I'll quickly discuss the special teams. Mason Cosby kicked five field goals and scored 15 points. The kickoff coverage team recovered a fumble. But that's offset by the field goal coverage team giving up a touchdown and the onside kick "hands team" failing to recover the onside kick. Directly and indirectly, special teams gave up 14 points, more than enough to sink the team.

I reviewed each of Green Bay's 13 offensive possessions. I saw a lot of missed opportunities. The Green Bay defense forced 4 turnovers, and forced the Seahawks into four 3-and-out punts. Six different drives started with a field of 57 yards or less. In spite of these gifts, the offense only managed one touchdown and 5 field goals.

The numbers are stark.

  • After 5 turnovers (one from special teams, four from defense), the offense had a chance to score 15–35 points. They only managed to score 6 points and move the ball a combined total of 71 yards.
  • The offense put together 3 drives of 48 yards or more. They only scored a combined 6 points off of these drives.
  • Off of the four quick defensive stops (forcing the Seattle offense into 3-and-outs), the Green Bay offense had a chance to score 12–28 points. They only moved the ball a total of 133 yards and only scored a combined 13 points.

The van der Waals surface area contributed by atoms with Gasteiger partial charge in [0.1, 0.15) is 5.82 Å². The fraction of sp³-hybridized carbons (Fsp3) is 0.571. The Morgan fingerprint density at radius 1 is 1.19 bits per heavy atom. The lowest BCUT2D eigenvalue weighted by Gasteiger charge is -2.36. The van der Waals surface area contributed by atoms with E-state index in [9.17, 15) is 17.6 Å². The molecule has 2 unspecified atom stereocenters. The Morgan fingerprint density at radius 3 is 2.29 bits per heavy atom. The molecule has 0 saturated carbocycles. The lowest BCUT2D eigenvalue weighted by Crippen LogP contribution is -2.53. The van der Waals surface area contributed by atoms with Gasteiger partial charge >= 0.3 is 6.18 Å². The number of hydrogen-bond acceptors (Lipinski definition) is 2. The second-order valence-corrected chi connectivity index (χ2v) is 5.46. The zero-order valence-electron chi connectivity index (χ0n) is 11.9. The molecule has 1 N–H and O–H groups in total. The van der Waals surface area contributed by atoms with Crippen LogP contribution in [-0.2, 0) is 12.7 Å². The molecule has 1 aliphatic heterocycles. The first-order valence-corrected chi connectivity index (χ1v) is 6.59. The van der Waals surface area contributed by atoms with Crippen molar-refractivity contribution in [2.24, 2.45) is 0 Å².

Throughout the second half of the season, the offense showed a disturbing tendency to stall out. They often had to settle for field goals instead of touchdowns. That sunk the team yesterday as the team got inside the Seattle 30-yard line 5 times, but only scored one touchdown.

The Packers offense could have scored an additional 44 points. Those points could have put the game out of reach and made the Seattle offense completely one dimensional. Instead, those missed opportunities allowed Seattle to stay within striking distance. Russell Wilson, one of the game's best comeback quarterbacks, finally struck—ending Green Bay's season.

This entry was tagged. Green Bay Packers NFL

Bakhtiari takes job as Rodgers' bodyguard seriously →

Tyler Dunne, of the Milwaukee Journal Sentinel, recently profiled Packers left tackle David Bakhtiari.

As a kid, Bakhtiari said energy was always “spewing” out of him. He was the class clown. Rambunctious. His parents called him the “Tasmanian Devil.” And his older brother, Eric Bakhtiari, remembers one freakout in particular when David stood up in a resource class at school and screamed “Ahhh!,” weaved around the desks and left the room.

... As a player, Bakhtiari is a visual learner.